32bit vs 64bit Desktop Apps
I have been maintaining a Qt desktop application for several months and I wonder if there is a real/significant difference between running a 32bit Qt application from a 64bit operating system compared to the 64bit version of the same software.
Does it worth to maintain two versions of the same application? or the 32bit should be enough to support 32/64 bit operating systems? Is there a real/significant difference if we are talking about Windows or Linux applications?
I'll appreciate any feedback about this matter. Thanks!
if there is a real/significant difference between running a 32bit Qt application from a 64bit operating system compared to the 64bit version of the same software.
Yes there are significant differences that go as deep as assembly and register sizes, memory addressing and so on.
Does it worth to maintain two versions of the same application?
Depends on the platform and the overhead you're willing to live with (relevant for windows). I firmly believe x64 should be the preferred architecture and x86 is to be provided as a compatibility layer only, but that's just me. Most windows developers are not as pedantic, including those that work in MS.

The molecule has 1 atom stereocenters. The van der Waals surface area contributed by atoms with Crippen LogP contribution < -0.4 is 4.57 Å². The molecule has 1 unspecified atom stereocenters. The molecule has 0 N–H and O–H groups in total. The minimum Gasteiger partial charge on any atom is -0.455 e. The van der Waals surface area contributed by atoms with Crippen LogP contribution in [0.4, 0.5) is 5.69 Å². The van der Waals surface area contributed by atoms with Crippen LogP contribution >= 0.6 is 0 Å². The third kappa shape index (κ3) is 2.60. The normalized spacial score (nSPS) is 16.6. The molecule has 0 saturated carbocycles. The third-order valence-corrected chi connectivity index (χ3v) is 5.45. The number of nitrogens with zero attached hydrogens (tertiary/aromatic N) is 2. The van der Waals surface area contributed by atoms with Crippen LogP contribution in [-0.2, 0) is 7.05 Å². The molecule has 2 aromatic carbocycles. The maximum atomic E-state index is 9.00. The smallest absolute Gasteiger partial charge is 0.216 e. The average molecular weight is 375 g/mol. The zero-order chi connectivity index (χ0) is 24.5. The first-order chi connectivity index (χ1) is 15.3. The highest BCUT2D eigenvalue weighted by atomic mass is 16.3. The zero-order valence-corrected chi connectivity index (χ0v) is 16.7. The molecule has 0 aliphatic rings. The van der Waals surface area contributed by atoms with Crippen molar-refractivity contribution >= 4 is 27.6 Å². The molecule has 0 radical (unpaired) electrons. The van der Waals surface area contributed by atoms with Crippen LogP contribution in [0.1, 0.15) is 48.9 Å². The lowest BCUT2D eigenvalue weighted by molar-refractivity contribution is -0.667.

Is there a real/significant difference if we are talking about Windows or Linux applications?
Quite real and significant.
Linux keeps (at least my Debian does, but should apply to most other distros) a full set of x86 libraries for that case. To run a 32bit app on my 64bit Linux I have to add a foreign architecture to the package manager and install the whole dependency tree for the application (this includes, but is not limited to all the Qt libs, the C runtime, the C++ standard library and so on). That's one of the reasons I just threw Skype away - I'm not maintaining 300MB of 32 bit libraries just to run that buggy application.
On Windows 32bit applications run through the WOW64 emulation layer, but I'm not intimate with it. It's something of a middleware between the application and the OS and provides 32bit compatible API for the application. However you should really search MSDN if you want to know more, or just wait for some of the Windows gurus to get a better answer on that.
All these considerations are not taking into account that with 32bit you're not making use of the (possible) additional instructions your 64bit CPU provides, thus some operations are just emulated (either through the CPU op code or inside the C/C++ libraries) instead of being directly invoked through an asm instruction.
As an addition to the very good points @kshegunov made, you also have to take into account the amount of memory your application might need. If you are for example writing an intensive video processing application you might quickly hit the 2GB limit.
After that, it also depends on your target audience. if non of them uses a 32bit version of Windows then don't bother to maintain two versions.
Thank you for this handy information guys! :)